He also set out to look at the physiques of Western leaders, in response to a joke this week by Britain’s Prime Minister Boris Johnson about being photographed bare-chested, as Mr Putin has been. “I think at the very least this would have been a disgusting sight,” he said.
For Tatiana Stanovaya, a longtime Kremlin expert based in France, Mr Putin’s wave of appearances is the latest iteration in his regular oscillation between periods of intense private and intense public activity.
Mr Putin can keep quiet for weeks in periods of high pressure – as he pre-empted the winter invasion, when he went more than a month without speaking publicly about Ukraine. In the weeks following the invasion, he repeatedly went days without appearing on camera.
But in other cases, Mr Putin may embark on a flurry of Kremlin-standard freewheeling events — as he did this month when he spent more than 90 minutes in a town hall session with young entrepreneurs, and a week later when he showed up. almost four hours on the stage of the St. Petersburg International Economic Forum.
“After some very loud and shocking steps, he needs feedback,” Ms Stanovaya said of Mr Putin. “He’s starting to be active in public, he’s starting to open up, he’s starting to be more outspoken. It’s like stepping into the light to see what he’s really done.”
Mr Putin’s isolation was exacerbated by the pandemic and was accompanied, authentically or intentionally, by outbursts of remarkable anger and grievances against the West. In his speech announcing the start of the invasion, he called the American-led West an “empire of lies” and threatened all countries that tried to interfere with “consequences you have never seen in your history.” In March, Putin lashed out at pro-Western Russians as “scum and traitors” whom society would spew “like a fly.”
The ominous language, combined with Western arms deliveries to Ukraine and Russian battlefield setbacks, led many analysts — including Ms. Stanovaya — to conclude that Mr. Putin was considering limited use of nuclear weapons to force the West into submission.
But recently, Mr Putin has renounced the serious threats and has returned to a more relaxed public persona. In an aside in his town hall, the Russian leader likened his battle to Peter the Great’s wars of conquest in the 18th century, making clear that he saw himself as a historical figure on a years-long quest to regain lost land – and glory. to give. To Russia.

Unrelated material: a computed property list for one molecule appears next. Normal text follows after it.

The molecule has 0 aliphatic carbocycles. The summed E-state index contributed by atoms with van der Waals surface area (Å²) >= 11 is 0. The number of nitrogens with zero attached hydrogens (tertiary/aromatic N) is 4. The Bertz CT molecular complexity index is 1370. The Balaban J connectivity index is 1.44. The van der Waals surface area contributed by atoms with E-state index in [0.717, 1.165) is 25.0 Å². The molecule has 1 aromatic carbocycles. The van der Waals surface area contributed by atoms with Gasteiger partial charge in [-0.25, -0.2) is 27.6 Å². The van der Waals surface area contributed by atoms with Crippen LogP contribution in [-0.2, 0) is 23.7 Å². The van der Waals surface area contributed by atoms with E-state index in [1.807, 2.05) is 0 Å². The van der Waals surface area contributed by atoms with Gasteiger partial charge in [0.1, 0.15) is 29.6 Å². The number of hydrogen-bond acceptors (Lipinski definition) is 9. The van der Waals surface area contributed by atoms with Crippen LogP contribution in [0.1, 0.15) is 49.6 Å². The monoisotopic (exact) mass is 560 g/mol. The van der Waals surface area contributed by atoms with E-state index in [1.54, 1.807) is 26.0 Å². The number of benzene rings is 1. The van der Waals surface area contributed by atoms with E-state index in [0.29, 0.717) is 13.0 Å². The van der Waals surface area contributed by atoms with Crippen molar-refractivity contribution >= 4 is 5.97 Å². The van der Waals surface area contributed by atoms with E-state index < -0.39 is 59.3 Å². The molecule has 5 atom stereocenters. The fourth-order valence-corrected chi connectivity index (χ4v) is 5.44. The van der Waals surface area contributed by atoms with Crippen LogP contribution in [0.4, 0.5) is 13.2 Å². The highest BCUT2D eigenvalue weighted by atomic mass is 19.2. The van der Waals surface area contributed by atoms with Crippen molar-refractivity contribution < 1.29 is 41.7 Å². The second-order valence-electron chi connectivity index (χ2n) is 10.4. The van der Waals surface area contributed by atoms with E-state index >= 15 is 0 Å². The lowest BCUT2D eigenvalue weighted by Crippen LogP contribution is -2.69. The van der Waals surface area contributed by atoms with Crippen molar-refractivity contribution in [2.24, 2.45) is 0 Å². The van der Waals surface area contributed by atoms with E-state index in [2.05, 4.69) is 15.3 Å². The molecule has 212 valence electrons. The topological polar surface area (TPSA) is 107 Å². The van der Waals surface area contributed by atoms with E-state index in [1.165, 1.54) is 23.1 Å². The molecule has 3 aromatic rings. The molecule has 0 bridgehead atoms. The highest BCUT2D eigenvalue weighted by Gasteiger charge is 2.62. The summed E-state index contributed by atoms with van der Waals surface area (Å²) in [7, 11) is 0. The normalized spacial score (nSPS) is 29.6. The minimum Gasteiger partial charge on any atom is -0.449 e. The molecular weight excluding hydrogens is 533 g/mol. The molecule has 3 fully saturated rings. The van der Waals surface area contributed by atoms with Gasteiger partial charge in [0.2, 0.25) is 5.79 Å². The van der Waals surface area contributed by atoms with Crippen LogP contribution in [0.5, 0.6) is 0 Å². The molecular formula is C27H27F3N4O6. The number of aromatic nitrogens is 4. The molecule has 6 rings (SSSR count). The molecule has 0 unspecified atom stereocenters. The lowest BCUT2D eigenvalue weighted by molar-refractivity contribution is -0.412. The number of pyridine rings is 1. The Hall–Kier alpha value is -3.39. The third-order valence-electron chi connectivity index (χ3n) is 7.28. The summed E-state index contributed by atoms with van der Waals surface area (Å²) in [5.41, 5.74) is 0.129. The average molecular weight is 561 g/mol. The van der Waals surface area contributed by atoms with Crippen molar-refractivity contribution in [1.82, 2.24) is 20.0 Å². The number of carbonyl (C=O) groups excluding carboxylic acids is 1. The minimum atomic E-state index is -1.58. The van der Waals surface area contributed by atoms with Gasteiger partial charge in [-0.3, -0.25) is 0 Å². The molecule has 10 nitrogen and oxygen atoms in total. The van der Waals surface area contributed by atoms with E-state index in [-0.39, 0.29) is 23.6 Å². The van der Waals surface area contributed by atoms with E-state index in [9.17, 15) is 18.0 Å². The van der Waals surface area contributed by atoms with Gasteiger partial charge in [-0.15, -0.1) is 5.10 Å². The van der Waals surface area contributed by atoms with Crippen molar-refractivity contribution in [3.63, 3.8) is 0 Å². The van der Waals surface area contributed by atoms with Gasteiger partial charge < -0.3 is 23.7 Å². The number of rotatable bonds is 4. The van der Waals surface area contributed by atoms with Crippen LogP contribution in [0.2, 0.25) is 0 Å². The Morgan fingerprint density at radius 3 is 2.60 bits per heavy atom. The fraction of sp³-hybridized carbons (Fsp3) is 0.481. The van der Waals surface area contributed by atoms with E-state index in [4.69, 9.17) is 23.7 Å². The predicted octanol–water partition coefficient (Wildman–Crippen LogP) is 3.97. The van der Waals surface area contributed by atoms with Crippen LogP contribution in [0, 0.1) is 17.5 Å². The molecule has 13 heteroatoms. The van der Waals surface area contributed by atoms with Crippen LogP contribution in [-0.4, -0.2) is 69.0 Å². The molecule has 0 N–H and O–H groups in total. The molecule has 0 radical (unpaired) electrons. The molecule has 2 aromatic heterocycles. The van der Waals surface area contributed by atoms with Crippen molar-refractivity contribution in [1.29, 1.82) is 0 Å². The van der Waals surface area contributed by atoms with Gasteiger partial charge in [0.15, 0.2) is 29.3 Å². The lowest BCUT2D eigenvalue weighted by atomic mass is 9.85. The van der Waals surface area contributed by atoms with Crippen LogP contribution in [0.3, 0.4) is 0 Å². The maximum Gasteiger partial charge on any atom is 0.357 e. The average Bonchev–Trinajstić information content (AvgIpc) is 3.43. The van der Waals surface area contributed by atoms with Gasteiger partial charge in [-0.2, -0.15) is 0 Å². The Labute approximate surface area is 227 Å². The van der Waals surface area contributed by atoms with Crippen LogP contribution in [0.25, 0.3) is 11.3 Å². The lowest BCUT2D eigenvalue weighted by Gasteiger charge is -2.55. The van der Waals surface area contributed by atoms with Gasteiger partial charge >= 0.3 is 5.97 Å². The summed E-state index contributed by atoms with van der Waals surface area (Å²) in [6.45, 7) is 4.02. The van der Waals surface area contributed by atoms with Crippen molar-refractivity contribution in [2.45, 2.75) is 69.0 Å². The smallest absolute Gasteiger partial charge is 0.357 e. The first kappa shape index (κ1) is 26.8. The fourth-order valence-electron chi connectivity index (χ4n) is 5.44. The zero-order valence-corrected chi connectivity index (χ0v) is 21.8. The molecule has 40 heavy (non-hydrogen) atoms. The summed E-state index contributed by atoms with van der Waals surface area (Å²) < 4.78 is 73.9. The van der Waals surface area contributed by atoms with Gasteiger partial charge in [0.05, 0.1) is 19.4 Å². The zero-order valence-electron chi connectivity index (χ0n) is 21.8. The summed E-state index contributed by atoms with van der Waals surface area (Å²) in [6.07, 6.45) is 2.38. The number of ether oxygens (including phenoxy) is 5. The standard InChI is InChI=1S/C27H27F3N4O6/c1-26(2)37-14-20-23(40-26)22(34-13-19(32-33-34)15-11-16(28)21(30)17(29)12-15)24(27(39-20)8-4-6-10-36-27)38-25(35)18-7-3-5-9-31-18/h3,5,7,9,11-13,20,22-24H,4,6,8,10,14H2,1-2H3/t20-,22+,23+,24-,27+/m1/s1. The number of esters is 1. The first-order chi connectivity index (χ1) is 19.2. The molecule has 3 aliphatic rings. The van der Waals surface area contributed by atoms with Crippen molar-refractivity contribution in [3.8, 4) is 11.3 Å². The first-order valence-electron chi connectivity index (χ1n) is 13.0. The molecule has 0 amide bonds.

Nevertheless, predictions that Mr Putin would make an official declaration of war and install compulsory military service have not materialized. And Western moves that other Russian officials have described as hostile — such as granting Ukraine candidate status for the European Union and inviting Sweden and Finland to NATO — have not led to harsh retaliation from him.
Instead, his strategy now appears to be to wait and see, expecting Western resolve to falter under economic pressure and the government of Ukraine’s President Volodymyr Zelensky to crumble as Russia pound its troops and cities. And Ms. Stanovaya sees Mr. Putin as some sort of relaxation with Washington, noting that President Biden is putting limits on the extent of his aid to Ukraine in order to avoid a wider conflagration.
“He is betting that in time the Kiev authorities will have to accept everything,” Ms Stanovaya said of Mr Putin. Russia has followed closely the statements of the Biden administration, she continued, “and has decided, ‘Okay, the rules of the game are set. They are acceptable to us. So we can calm down and just wait.’”
This approach naturally entails great risks. Mr Putin’s apparent expectation that many Ukrainians would welcome the Russians as liberators exposed his distorted understanding of the country. And within Russia, the ramifications of sanctions are still playing out — a point underlined by economics minister Maksim Reshetnikov, who warned on Wednesday that the ruble’s unexpected strength threatened the viability of Russian exporters.
Yet Mr Putin did not mention Ukraine or its confrontation with the West in his eight-minute speech in Turkmenistan on Wednesday, another sign of how he expects a return to normalcy. Instead, he spoke of Russian efforts to improve transportation and tourism in the region, and to tackle pollution and depleted fishing.
The first Caspian cruise ship, he said, would sail from Russia’s Astrakhan region on the Volga Delta next year. The name of the ship: Peter the Great.